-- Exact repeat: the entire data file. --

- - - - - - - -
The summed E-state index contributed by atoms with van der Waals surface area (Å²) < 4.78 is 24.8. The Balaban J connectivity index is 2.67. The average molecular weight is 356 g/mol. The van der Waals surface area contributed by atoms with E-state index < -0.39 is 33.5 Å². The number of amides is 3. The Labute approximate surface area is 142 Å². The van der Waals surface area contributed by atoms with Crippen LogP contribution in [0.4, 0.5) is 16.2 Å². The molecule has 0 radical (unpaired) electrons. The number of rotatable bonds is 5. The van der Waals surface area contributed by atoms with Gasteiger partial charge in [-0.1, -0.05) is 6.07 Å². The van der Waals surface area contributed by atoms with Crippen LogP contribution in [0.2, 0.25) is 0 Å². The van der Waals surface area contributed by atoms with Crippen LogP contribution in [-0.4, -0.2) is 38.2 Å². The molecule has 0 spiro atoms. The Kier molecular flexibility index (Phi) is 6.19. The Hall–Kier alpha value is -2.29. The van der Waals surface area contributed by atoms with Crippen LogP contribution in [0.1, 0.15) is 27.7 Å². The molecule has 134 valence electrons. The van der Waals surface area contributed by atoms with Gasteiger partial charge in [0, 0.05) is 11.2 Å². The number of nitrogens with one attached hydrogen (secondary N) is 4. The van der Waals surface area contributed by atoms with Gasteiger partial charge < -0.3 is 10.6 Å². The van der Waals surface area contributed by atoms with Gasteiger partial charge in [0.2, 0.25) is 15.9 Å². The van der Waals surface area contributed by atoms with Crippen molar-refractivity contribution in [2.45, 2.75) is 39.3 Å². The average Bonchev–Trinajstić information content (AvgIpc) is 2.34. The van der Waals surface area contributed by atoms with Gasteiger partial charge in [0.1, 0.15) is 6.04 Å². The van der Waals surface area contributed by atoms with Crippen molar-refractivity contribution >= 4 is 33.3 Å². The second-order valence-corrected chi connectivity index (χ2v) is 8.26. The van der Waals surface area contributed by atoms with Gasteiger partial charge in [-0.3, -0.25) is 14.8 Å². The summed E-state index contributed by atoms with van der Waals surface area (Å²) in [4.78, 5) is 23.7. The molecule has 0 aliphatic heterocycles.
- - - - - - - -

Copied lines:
The summed E-state index contributed by atoms with van der Waals surface area (Å²) < 4.78 is 24.8. The Balaban J connectivity index is 2.67. The average molecular weight is 356 g/mol. The van der Waals surface area contributed by atoms with E-state index < -0.39 is 33.5 Å². The number of amides is 3. The Labute approximate surface area is 142 Å². The van der Waals surface area contributed by atoms with Crippen LogP contribution in [0.4, 0.5) is 16.2 Å². The molecule has 0 radical (unpaired) electrons. The number of rotatable bonds is 5. The van der Waals surface area contributed by atoms with Gasteiger partial charge in [-0.1, -0.05) is 6.07 Å². The van der Waals surface area contributed by atoms with Crippen LogP contribution in [0.2, 0.25) is 0 Å². The van der Waals surface area contributed by atoms with Crippen LogP contribution in [-0.4, -0.2) is 38.2 Å². The molecule has 0 spiro atoms. The Kier molecular flexibility index (Phi) is 6.19. The Hall–Kier alpha value is -2.29. The van der Waals surface area contributed by atoms with Crippen LogP contribution in [0.1, 0.15) is 27.7 Å². The molecule has 134 valence electrons. The van der Waals surface area contributed by atoms with Gasteiger partial charge in [0, 0.05) is 11.2 Å². The number of nitrogens with one attached hydrogen (secondary N) is 4. The van der Waals surface area contributed by atoms with Gasteiger partial charge < -0.3 is 10.6 Å². The van der Waals surface area contributed by atoms with Gasteiger partial charge in [0.2, 0.25) is 15.9 Å². The van der Waals surface area contributed by atoms with Crippen molar-refractivity contribution in [2.45, 2.75) is 39.3 Å². The average Bonchev–Trinajstić information content (AvgIpc) is 2.34. The van der Waals surface area contributed by atoms with Gasteiger partial charge in [0.1, 0.15) is 6.04 Å². The van der Waals surface area contributed by atoms with Crippen molar-refractivity contribution >= 4 is 33.3 Å². The second-order valence-corrected chi connectivity index (χ2v) is 8.26. The van der Waals surface area contributed by atoms with Gasteiger partial charge in [-0.3, -0.25) is 14.8 Å². The summed E-state index contributed by atoms with van der Waals surface area (Å²) in [4.78, 5) is 23.7. The molecule has 0 aliphatic heterocycles.